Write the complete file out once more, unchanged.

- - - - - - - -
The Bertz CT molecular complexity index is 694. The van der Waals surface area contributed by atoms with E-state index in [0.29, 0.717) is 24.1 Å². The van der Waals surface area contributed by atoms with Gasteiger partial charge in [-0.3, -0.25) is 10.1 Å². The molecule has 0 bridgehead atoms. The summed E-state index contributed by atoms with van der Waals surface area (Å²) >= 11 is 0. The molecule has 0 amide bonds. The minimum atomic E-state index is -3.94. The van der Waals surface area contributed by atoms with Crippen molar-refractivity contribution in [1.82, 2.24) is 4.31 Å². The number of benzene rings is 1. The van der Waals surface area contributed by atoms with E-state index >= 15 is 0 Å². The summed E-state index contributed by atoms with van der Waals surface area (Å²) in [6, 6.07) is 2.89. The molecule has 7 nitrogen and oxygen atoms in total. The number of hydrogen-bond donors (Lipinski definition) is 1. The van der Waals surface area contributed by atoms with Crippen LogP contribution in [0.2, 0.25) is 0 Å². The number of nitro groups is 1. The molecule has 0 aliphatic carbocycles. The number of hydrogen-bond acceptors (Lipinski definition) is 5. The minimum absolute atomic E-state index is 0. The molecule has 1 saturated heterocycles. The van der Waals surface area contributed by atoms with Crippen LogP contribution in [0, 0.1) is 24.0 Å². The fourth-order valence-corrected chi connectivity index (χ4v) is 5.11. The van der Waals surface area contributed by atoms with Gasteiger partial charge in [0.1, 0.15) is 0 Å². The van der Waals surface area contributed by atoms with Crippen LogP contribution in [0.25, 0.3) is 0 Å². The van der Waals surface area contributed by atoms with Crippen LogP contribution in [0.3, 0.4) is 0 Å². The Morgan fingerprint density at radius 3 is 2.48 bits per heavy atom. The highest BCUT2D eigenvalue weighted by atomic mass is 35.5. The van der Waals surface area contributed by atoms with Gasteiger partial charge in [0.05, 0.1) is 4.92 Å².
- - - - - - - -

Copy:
The Bertz CT molecular complexity index is 694. The van der Waals surface area contributed by atoms with E-state index in [0.29, 0.717) is 24.1 Å². The van der Waals surface area contributed by atoms with Gasteiger partial charge in [-0.3, -0.25) is 10.1 Å². The molecule has 0 bridgehead atoms. The summed E-state index contributed by atoms with van der Waals surface area (Å²) >= 11 is 0. The molecule has 0 amide bonds. The minimum atomic E-state index is -3.94. The van der Waals surface area contributed by atoms with Crippen molar-refractivity contribution in [1.82, 2.24) is 4.31 Å². The number of benzene rings is 1. The van der Waals surface area contributed by atoms with E-state index >= 15 is 0 Å². The summed E-state index contributed by atoms with van der Waals surface area (Å²) in [6, 6.07) is 2.89. The molecule has 7 nitrogen and oxygen atoms in total. The number of hydrogen-bond donors (Lipinski definition) is 1. The van der Waals surface area contributed by atoms with Crippen LogP contribution in [0.2, 0.25) is 0 Å². The number of nitro groups is 1. The molecule has 0 aliphatic carbocycles. The number of hydrogen-bond acceptors (Lipinski definition) is 5. The minimum absolute atomic E-state index is 0. The molecule has 1 saturated heterocycles. The van der Waals surface area contributed by atoms with Crippen LogP contribution in [0, 0.1) is 24.0 Å². The fourth-order valence-corrected chi connectivity index (χ4v) is 5.11. The van der Waals surface area contributed by atoms with Gasteiger partial charge in [0.1, 0.15) is 0 Å². The van der Waals surface area contributed by atoms with Crippen LogP contribution in [0.25, 0.3) is 0 Å². The van der Waals surface area contributed by atoms with Crippen LogP contribution in [0.3, 0.4) is 0 Å². The Morgan fingerprint density at radius 3 is 2.48 bits per heavy atom. The highest BCUT2D eigenvalue weighted by atomic mass is 35.5. The van der Waals surface area contributed by atoms with Gasteiger partial charge in [0.05, 0.1) is 4.92 Å².